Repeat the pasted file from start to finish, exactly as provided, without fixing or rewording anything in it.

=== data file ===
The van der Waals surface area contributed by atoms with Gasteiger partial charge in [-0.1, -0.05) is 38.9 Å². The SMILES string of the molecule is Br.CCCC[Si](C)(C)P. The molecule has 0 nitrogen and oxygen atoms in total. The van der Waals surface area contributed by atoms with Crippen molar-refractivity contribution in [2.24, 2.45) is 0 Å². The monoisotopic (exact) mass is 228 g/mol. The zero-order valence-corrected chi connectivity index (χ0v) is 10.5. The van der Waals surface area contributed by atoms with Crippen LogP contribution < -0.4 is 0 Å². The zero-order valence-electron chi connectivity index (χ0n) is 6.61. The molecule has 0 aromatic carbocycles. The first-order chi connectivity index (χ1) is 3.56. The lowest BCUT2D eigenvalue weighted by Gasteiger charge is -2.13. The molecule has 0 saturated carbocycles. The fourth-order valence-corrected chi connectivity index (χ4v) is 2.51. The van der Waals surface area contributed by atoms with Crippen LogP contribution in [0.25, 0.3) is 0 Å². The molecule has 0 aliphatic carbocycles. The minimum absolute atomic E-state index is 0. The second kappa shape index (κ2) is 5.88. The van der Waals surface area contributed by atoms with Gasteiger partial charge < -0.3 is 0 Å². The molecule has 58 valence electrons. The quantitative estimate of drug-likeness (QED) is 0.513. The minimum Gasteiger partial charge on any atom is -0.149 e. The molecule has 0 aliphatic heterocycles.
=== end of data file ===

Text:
The van der Waals surface area contributed by atoms with Gasteiger partial charge in [-0.1, -0.05) is 38.9 Å². The SMILES string of the molecule is Br.CCCC[Si](C)(C)P. The molecule has 0 nitrogen and oxygen atoms in total. The van der Waals surface area contributed by atoms with Crippen molar-refractivity contribution in [2.24, 2.45) is 0 Å². The monoisotopic (exact) mass is 228 g/mol. The zero-order valence-corrected chi connectivity index (χ0v) is 10.5. The van der Waals surface area contributed by atoms with Crippen LogP contribution < -0.4 is 0 Å². The zero-order valence-electron chi connectivity index (χ0n) is 6.61. The molecule has 0 aromatic carbocycles. The first-order chi connectivity index (χ1) is 3.56. The lowest BCUT2D eigenvalue weighted by Gasteiger charge is -2.13. The molecule has 0 saturated carbocycles. The fourth-order valence-corrected chi connectivity index (χ4v) is 2.51. The van der Waals surface area contributed by atoms with Crippen LogP contribution in [0.25, 0.3) is 0 Å². The molecule has 0 aliphatic carbocycles. The minimum absolute atomic E-state index is 0. The second kappa shape index (κ2) is 5.88. The van der Waals surface area contributed by atoms with Gasteiger partial charge < -0.3 is 0 Å². The molecule has 58 valence electrons. The quantitative estimate of drug-likeness (QED) is 0.513. The minimum Gasteiger partial charge on any atom is -0.149 e. The molecule has 0 aliphatic heterocycles.